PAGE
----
The most recent projections from the United States Census Bureau project that halfway into the new century the nation will have a total population of 439 million. Of that total 59 million or 13% will be African American, 132 million or 30% of the country will be what the Census Bureau terms Hispanic and 34 million or 7% will be Asian American. In other words by 2050 almost half od this country will consist of people of color.

What makes these projection even more dramatic is that in many states people of color will be a majority, especially in the Southwest where Hispanics could outnumber whites some time in the next two decades, depending on projections.

As a nation of immigrants, this means America's population will come to resemble that of the entire globe, which if you think globally should be a tremendous advantage for this country because our diversity will allow us to operate in a world where power is already shifting from whites to people of color, from West to East.

Lights Out for the GOP?

These changing demographics and the results of elections since 1992 have huge implications for American politics. As anyone who watched the GOP convention noted, Republicans have done little to encourage people of color to join their party and much to discourage them.

By treating people of color as "minorities," the Republicans could be on their way to becoming a minority party. Every major party in America that has died out--the Federalists and the Whigs--died out in large part because they could not diversify with the times and paid for it at the ballot box.

Now the GOP is in a similar position as the country faces an economic crisis that already is hanging around the Party's neck like the putrid corpse of an albatross. As in a classic tragedy, its own hubris (think Newt Gingrich) about race and class is in danger of doing it in.

In fact instead of moving forwards the GOP is moving backwards. According to a study released by the Joint Center for Political and Economic Studies, the 2008 GOP Convention had the lowest number of African American delegates in 40 years. That’s 1968!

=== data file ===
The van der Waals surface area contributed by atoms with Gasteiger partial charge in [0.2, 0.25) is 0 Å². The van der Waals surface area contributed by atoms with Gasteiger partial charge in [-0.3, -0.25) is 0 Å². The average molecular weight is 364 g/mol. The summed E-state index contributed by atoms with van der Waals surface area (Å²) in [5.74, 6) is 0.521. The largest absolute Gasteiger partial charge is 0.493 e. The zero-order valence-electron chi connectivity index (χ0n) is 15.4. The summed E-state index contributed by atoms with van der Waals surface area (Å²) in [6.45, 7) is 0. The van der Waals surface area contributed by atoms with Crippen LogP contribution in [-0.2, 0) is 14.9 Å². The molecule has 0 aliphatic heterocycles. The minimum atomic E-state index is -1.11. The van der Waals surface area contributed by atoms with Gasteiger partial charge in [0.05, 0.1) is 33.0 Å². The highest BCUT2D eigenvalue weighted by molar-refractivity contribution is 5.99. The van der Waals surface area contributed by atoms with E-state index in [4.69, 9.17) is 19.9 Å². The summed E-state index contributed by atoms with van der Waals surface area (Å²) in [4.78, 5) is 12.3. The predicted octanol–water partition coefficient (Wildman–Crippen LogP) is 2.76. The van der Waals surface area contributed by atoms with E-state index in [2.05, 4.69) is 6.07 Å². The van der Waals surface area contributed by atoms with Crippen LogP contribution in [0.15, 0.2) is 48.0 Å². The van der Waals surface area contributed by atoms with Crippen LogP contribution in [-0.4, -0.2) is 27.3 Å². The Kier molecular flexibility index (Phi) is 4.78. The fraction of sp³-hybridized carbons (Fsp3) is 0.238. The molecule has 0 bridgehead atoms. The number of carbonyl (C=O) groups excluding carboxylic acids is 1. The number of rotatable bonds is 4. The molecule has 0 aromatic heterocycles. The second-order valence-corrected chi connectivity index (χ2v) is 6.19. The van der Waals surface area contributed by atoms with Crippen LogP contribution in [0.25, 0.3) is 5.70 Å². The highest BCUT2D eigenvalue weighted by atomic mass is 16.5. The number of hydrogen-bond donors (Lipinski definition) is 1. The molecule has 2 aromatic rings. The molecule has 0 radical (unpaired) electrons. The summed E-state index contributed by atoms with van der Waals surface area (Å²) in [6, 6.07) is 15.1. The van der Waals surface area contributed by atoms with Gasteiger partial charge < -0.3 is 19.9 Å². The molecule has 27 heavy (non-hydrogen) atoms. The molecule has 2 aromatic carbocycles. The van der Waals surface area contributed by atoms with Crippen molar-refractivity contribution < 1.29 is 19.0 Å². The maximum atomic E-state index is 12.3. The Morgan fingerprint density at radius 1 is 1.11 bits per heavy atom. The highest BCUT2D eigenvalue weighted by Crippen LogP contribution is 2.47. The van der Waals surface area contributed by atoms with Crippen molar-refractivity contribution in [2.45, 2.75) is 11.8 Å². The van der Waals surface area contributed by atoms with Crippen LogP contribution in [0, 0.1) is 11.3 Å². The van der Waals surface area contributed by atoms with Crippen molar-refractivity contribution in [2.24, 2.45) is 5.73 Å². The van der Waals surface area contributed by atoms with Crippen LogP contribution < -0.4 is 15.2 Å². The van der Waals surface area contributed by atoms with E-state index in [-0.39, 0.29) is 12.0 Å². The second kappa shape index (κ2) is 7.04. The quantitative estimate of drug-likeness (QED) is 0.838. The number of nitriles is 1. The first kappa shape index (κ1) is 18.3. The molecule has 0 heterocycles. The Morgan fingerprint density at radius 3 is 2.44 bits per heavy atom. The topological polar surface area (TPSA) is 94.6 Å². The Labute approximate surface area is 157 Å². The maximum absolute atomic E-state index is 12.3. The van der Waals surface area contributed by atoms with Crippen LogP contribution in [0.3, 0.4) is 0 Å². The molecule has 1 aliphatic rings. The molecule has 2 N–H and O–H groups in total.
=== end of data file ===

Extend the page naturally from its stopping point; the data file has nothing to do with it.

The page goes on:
Here is what the Center said:
Blacks and the 2008 Republican Convention, released today by the nonpartisan research institution that focuses on minority issues, notes that African Americans will comprise only 1.5 percent of the total number of GOP delegates, substantially below the record setting 6.7 percent in 2004.

The 36 black delegates in 2008 represent a 78.4 percent decline from the 167 black delegates at the 2004 GOP convention.

The report also notes:
According to Joint Center data, there are 14 black Republicans in state office (including state legislatures) and 40 black Republicans in local office across the country. There are approximately 10,000 black elected officials in the United States, but since a majority of elected offices are nonpartisan, there are probably additional black Republican officeholders who have been elected to nonpartisan offices.

Regardless of the report’s attempt to gild this appalling statistic 54 black Republicans out of 10,000 is a figures that defies any other explanation than that the Republican Party deliberately discriminates against African Americans.